China continues to push its national interests in the South China Sea not to enable the interruption of sea lines of communication with missiles or other kinetic weapons. The islands do, however, offer useful platforms for cyberwarfare and other intelligence collection activities.
Taiwan’s planners are also looking toward the future. In addition to upgrading current ships and missiles they launched their first satellite. While the satellite does offer assistance in natural disasters and rescue operations, it is by far more useful in cyberwarfare.
U.S. planners are probably a little more sophisticated in that their future goals and strategies are not limited to single opponents (for Taiwan it is China and for China it is the U.S.). The U.S. will continue to develop strategic weapons systems to keep America safe by deterrence or warfighting capability. New secret programs are obviously underway.
The point of this blog is that all three nations, while improving traditional conventional strategic capabilities, are examining the three types of warfare (political warfare, kinetic warfare and cyberwarfare) mentioned earlier. The U.S. is perhaps the weakest in political warfare. Certainly, American planners consider the value of guided missile attacks to make a point (e.g., Syria), sailing a ship through contested waters, or highlighting the efficacy of anti-ICBM missiles. Complicated in-depth political warfare plans and strategies, however, are not usually on the table. All three, however, are involved in political testing by conducting publicized exercises, sailing ships and flying planes through areas claimed by adversaries. The U.S. considers the political consequences of military action while Taiwan and China design military action for the political consequences. In military planning China and Taiwan emphasize intent whereas the U.S focuses on capability.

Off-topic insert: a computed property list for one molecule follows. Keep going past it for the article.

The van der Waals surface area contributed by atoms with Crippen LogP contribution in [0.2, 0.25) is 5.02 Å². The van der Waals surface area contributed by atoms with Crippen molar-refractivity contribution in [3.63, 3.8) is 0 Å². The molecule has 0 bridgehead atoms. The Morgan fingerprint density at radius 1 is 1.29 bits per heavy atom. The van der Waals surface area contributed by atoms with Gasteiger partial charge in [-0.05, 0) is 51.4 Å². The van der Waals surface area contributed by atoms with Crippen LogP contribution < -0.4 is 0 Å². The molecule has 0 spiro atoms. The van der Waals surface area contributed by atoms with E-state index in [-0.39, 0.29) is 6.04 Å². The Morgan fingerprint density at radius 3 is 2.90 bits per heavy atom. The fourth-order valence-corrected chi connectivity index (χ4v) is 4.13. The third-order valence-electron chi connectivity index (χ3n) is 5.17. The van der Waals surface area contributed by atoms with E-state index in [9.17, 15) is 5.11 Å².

The planners for traditional kinetic warfare are hard at work fighting the last war as they have learned at mid and high level military schools. They continue to develop the best weapons systems that can be used in fighting such conflicts and they have been extremely successful. China too has made its military forces more efficient and upgraded weapons systems to fight the last (previous, not ultimate) war. China is more attuned to political warfare and plans for the political and economic consequences of future conflict in much more detail than does the U.S. While the U.S. has an operations annex to a strategic military plan, the Chinese have an operations annex and a political/economic annex at an equal level. Although this is a little overstated, the emphasis is accurate. Taiwan understands the value of political/economic warfare, but for now it just has to do as well as it can by obtaining updated equipment from the U.S. and keep the U.S. involved in its defense. In Taiwan planners’ eyes the political/economic ties are probably more important than the military value of the equipment.
Cyberwar and EMP are in the infant stages. All three nations understand the importance of these new forms of warfare in any conflict, but what is needed to manage it (development of weapon’s capability, concepts of deployment, political consequences) are still at a very superficial level. It would behoove the academic community to pay much more attention to the political consequences of all these actions as military strategies are updated if we are to prevent conflict because of misunderstandings.
Citation: Bullard, Monte R. and Judith Norton "The Strategic Evolution of China-Taiwan-U.S. Military Ties." The East Asia Peace and Security Initiative. September 2017.